<a href="">That's no</a> sunspot. It's the <a href="">International Space Station</a> (ISS) caught passing in front of the Sun. <a href="">Sunspot</a>s, individually, have a dark central <a href="">umbra</a>, a lighter surrounding penumbra, and <a href="">no solar panels</a>. By contrast, the <a href="">ISS</a> is a complex and multi-spired mechanism, one of the largest and most sophisticated machines ever created by <a href="">humanity</a>. Also, sunspots occur on the <a href="">Sun</a>, whereas the <a href="">ISS</a> orbits the <a href="">Earth</a>. Transiting the Sun is not very unusual for the <a href="">ISS</a>, which orbits the Earth about every 90 minutes, but getting one's timing and equipment just right for a <a href="">great image</a> is rare. Strangely, besides that fake spot, in this recent two-image composite, the Sun <a href="">lacked any real sunspots</a>. The featured picture combines two images -- one capturing the space station transiting the Sun -- and another taken consecutively capturing details of the Sun's surface. Sunspots have been <a href="">rare</a> on the <a href="">Sun</a> since the dawn of the current <a href="">Solar Minimum</a>, a period of low solar activity. For reasons not yet fully understood, the <a href="">number of sunspots</a> occurring during both the previous and current solar minima have been <a href="">unusually low</a>.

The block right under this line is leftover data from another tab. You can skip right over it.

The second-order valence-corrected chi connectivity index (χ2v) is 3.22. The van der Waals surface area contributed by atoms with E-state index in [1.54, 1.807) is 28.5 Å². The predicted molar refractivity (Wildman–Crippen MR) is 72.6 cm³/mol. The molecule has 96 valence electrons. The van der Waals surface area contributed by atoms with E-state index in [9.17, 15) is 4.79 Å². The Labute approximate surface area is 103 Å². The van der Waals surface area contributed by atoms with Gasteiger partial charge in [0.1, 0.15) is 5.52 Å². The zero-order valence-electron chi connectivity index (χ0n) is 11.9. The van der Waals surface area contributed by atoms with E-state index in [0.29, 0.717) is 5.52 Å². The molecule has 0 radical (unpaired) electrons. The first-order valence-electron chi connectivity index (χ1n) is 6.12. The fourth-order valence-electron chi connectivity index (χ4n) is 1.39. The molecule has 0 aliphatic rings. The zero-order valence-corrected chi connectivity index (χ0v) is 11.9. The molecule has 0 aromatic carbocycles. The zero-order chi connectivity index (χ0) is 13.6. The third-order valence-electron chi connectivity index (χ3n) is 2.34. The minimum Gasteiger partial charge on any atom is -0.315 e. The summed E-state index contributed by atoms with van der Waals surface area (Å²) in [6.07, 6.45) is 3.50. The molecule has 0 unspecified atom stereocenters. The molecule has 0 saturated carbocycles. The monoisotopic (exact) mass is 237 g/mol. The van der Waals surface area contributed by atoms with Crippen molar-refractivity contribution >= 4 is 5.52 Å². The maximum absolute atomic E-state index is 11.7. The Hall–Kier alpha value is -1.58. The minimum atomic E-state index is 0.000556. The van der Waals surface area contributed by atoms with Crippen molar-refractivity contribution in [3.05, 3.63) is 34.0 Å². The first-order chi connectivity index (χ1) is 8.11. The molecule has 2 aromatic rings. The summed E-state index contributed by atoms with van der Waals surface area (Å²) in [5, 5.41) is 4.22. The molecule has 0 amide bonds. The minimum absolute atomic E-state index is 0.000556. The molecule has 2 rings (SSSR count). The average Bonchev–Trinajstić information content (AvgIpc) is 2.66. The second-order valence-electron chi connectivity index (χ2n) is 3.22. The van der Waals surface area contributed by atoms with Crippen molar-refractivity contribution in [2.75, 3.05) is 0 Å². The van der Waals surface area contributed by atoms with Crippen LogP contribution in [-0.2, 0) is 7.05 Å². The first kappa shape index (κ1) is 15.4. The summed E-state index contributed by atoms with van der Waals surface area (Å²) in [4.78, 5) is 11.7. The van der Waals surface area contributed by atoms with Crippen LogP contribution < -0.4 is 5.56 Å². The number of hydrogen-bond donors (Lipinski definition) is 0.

Eagle Aurora over Norway
Image Credit & Copyright: <a href="">Bjørn Jørgensen</a>
What's that in the sky? An aurora. A large <a href="">coronal mass ejection</a> occurred on our <a href="">Sun</a> five days before this 2012 image was taken, <a href="">throwing a cloud</a> of fast moving electrons, protons, and ions <a href="">toward</a> the Earth. Although most of this cloud passed above the Earth, some of it impacted our Earth's <a href="">magnetosphere</a> and resulted in <a href="">spectacular auroras</a> being seen at high northern latitudes. <a href="">Featured here</a> is a particularly photogenic <a href="">auroral corona</a> captured above <a href="">Grotfjord</a>, <a href="">Norway</a>. To some, this <a href="">shimmering green glow</a> of recombining atmospheric <a href="">oxygen</a> might appear as a large <a href="">eagle</a>, but feel free to <a href="">share</a> what it looks like to you. Although the Sun is near <a href="">Solar Minimum</a>, streams of the solar wind continue to <a href="">impact the Earth</a> and create <a href="">impressive auroras</a> visible even last week.
The Eagle Rises
Image Credit: Apollo 11, <a href="">NASA</a> - Stereo Image <a href=" about_apod.html#srapply">Copyright</a>: John Kaufmann (<a href="">ALSJ</a>)
Get out your <a href=" VendorList.html#Glasses">red/blue glasses</a> and check out this stereo view from lunar orbit. The 3D <a href="">anaglyph</a> was created from two photographs (<a href=" frame/?AS11-44-6633">AS11-44-6633</a>, <a href=" frame/?AS11-44-6634">AS11-44-6634</a>) taken by astronaut Michael Collins during the 1969 <a href=" apollo-11.html">Apollo 11 mission</a>. It features the lunar module ascent stage, dubbed The Eagle, rising to meet the command module in lunar orbit on July 21. Aboard the <a href="">ascent stage</a> are Neil Armstrong and Buzz Aldrin, the first to <a href="">walk on the Moon</a>. The smooth, <a href="">dark area</a> on the lunar surface is Mare Smythii located just below the equator on the extreme eastern edge of the Moon's near side. Poised beyond the lunar horizon is <a href="">our fair planet Earth</a>.